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Instructional rubrics v2

Instructional rubrics v2






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Instructional rubrics v2 Instructional rubrics v2 Presentation Transcript

  • Instructional Rubrics Juan Lu, PhD Steve Cohen, DrPH, MPH Department of Family Medicine and Population Health Division of Epidemiology October 31, 2013
  • Oral Presentation Rubric What is an instructional Rubric? Presenter's Name: Total Score: Date: Distinguished Presenter is easy to hear. Volume Rates of speech are appropriate. Rates Speaker makes eye contact with everyone and has no nervous habits. Speaker has excellent posture.  Two features: Presentation involves audience, allowing time for audience to think and respond. (1) a list of criteria, or "what counts" in a project or assignment Presentation is well organized with a beginning, middle, and end. There is a strong organizing theme, with clear main ideas and transitions. (2) gradations of quality, with descriptions of strong, middling, and problematic work. 5 0 0 5 Speaker loses train of thought, does not Presentation shows little organization, stay with the the proposed outline, or unclear purpose, and/or unclear connections are attempted but not made relationships or transitions. clear for the audience. 20 20 10 Information is complete and accurate. Clear Research component is less evident evidence of research. than in distinguished category or resources are present but less than adequate for assignment. Content 0 Very little eye contact is made with the audience. It may sound like the speaker is reading the presentation. Nervous habits that distract the audience are present. Audience is involved but inadequate Speaker does not involve audience. processing or response time is provided. 10 10 Organization 0 5 Eye contact may focus on only one member of the audience or a select few members. Mildly distracting nervous habits are present but do not override the content. 10 10 Engagement 5 Speaker may at times seem like s/he is The rates of speaking are too slow or too rushing or exaggerating pauses. fast. 10 10 Mannerisms Novice Audience is able to hear as a whole, but Presenter is difficult to hear. there are times when volume is not quite adequate. 10 10  A one–or two–page document describes levels of quality for a specific assignment. Intermediate 0 Details and examples are lacking or not well chosen for the topic or audience. Lacks evidence of research. 20 10 0 20 Visual aids are well done and are used to Visuals are adequate but do not inspire Very little or poor use of visual materials. Visual engagement with the material. No handouts provided. Aids/Handouts make presentation more interesting and meaningful. 10 10 Appropriate length. Clear summary is provided. Audience is involved in synthesizing the information. Length 10 Comments: 5 0 Time is appropriately used, but may run Presentation lacks conclusion and/or slightly over or under allotted time and/or time is not appropriately used. information is not tied together or conclusion is inadequate. 10 5 0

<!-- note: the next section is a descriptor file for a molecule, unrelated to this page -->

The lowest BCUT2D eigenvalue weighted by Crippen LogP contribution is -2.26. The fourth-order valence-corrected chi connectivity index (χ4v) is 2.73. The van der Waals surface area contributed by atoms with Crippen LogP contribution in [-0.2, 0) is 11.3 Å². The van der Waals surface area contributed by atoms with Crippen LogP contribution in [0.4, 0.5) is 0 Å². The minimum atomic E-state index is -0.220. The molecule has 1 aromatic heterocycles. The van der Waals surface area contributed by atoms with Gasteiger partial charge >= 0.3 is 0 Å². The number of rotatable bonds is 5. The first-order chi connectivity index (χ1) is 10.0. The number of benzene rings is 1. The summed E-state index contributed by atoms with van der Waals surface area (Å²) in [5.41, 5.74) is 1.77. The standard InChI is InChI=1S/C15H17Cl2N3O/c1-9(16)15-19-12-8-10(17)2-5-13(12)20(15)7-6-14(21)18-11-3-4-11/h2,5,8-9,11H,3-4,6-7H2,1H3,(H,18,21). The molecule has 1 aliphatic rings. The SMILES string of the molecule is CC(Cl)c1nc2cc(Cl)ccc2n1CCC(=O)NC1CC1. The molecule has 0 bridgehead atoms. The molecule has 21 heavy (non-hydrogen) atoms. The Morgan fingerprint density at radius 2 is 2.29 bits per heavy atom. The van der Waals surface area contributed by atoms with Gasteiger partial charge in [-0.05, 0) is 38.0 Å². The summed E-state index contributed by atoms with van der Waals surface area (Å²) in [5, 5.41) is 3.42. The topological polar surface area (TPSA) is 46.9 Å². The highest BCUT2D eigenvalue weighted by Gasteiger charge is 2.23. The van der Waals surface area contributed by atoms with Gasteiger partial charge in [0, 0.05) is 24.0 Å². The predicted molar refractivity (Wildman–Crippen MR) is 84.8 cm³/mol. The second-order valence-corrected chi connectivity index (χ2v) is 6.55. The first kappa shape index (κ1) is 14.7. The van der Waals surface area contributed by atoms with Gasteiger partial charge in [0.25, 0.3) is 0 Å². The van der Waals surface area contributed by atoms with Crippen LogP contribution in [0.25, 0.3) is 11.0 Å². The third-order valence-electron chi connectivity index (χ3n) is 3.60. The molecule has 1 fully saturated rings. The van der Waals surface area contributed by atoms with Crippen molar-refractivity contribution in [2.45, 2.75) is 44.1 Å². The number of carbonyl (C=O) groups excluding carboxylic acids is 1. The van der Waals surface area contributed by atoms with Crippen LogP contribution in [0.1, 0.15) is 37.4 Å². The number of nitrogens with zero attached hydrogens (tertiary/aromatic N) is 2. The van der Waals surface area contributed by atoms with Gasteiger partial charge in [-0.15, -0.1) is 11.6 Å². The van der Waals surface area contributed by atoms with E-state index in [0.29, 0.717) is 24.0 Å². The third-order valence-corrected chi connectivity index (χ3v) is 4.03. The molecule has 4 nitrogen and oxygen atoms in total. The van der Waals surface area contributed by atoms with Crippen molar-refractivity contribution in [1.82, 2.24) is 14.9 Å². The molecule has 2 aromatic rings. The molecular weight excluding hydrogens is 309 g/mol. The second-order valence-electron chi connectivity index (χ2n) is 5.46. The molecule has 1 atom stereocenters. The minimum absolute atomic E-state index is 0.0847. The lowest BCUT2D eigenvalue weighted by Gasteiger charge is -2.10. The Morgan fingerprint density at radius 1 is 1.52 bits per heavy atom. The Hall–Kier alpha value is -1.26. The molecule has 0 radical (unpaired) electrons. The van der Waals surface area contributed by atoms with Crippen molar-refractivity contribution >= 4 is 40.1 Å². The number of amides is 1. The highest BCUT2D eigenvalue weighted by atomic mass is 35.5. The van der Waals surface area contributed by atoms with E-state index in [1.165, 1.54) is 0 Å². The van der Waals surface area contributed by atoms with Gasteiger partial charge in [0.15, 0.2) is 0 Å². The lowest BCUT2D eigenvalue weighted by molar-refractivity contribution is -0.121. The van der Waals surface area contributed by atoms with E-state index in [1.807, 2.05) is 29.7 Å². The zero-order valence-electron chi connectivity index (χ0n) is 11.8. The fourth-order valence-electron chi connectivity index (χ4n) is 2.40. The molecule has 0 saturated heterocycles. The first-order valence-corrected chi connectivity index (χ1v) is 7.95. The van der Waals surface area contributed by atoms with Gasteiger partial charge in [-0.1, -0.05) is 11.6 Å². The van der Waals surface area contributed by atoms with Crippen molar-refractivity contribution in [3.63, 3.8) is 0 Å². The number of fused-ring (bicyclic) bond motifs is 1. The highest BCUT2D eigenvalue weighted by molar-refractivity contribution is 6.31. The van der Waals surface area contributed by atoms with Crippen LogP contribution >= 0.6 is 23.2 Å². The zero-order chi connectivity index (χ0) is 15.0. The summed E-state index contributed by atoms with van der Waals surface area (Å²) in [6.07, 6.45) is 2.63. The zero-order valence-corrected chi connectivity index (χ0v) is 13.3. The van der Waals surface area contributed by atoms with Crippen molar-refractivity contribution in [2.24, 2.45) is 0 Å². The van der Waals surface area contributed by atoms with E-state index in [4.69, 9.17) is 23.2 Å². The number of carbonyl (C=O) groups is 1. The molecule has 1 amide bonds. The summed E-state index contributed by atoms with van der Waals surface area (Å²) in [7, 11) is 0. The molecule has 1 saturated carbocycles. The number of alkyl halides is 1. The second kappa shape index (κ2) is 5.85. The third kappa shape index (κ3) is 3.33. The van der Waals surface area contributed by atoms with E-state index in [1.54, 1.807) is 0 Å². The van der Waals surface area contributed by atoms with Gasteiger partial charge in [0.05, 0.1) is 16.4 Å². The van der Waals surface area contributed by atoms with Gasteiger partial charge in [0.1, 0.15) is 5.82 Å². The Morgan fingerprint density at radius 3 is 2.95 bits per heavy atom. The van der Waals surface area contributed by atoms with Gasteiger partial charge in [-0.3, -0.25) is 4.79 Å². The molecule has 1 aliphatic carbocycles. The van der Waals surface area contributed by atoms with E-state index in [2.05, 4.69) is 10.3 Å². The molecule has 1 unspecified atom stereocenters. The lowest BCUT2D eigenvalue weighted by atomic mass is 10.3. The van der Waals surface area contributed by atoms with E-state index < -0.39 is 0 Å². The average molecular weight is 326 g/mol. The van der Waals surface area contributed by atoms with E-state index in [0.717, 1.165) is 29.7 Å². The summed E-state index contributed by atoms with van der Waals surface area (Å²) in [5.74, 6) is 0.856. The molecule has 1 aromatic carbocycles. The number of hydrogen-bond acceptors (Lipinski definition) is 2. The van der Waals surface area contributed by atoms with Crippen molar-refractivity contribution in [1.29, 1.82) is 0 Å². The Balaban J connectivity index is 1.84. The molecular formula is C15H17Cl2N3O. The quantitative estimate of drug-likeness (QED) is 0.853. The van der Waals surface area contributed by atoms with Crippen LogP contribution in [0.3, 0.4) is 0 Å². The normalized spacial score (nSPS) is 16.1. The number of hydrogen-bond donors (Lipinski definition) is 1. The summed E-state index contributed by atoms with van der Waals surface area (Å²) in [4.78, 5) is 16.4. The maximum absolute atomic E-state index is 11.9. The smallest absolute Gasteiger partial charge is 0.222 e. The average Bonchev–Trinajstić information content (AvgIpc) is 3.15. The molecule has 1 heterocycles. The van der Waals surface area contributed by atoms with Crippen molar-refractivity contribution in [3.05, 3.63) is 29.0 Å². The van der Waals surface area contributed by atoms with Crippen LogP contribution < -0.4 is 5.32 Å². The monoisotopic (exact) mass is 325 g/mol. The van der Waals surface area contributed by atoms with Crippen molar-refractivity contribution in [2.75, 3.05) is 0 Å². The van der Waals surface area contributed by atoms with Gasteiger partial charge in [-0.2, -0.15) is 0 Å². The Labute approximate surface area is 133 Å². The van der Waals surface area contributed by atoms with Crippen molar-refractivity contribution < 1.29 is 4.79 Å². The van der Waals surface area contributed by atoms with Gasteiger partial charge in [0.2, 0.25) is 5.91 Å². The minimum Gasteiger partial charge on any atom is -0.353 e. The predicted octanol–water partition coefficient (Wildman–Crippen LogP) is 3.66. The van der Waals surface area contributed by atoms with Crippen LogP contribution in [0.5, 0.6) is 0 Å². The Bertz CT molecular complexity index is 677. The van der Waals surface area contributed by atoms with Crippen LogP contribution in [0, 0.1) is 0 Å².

• Why use rubrics? A picture here for fun?  Provide timely feedback  Provide students with more informative feedback about their strengths and areas in need of improvement  Encourage critical thinking 1 2  Facilitate communication skills  Helps us refine our teaching methods  Level the playing field 3
  • How do you make an instructional rubric?  Look at models  List criteria  Pack and unpack criteria  Articulate levels of quality  Create a draft rubric  Revise the draft Tools and References  VCU Center for Teaching Excellence Online teaching and resource guide http://www.vcu.edu/cte/resources/OTLR G/06_10_Rubrics.html  Rubistar http://rubistar.4teachers.org/index.php  References 1. Why Use Rubrics? Chapter 2 in An Introduction to Rubrics by Barbara Walvoord, 2012, pp. 17-28. 2. What Do We Mean by Results? Volume 57, Number 5 in Using Rubrics to Promote Thinking and Learning by Heidi Goodrich Andrade, 2000, pp. 13-18.
  • References Thank you! 1. Judge Judy picture: www.realmofdarkness.net 2. Statler and Waldorf picture: greysulphur.blogspot.com 3. Supreme Court Chief Justice John Marshall: http://www.biography.com/people/j ohn-marshall-9400148 Questions?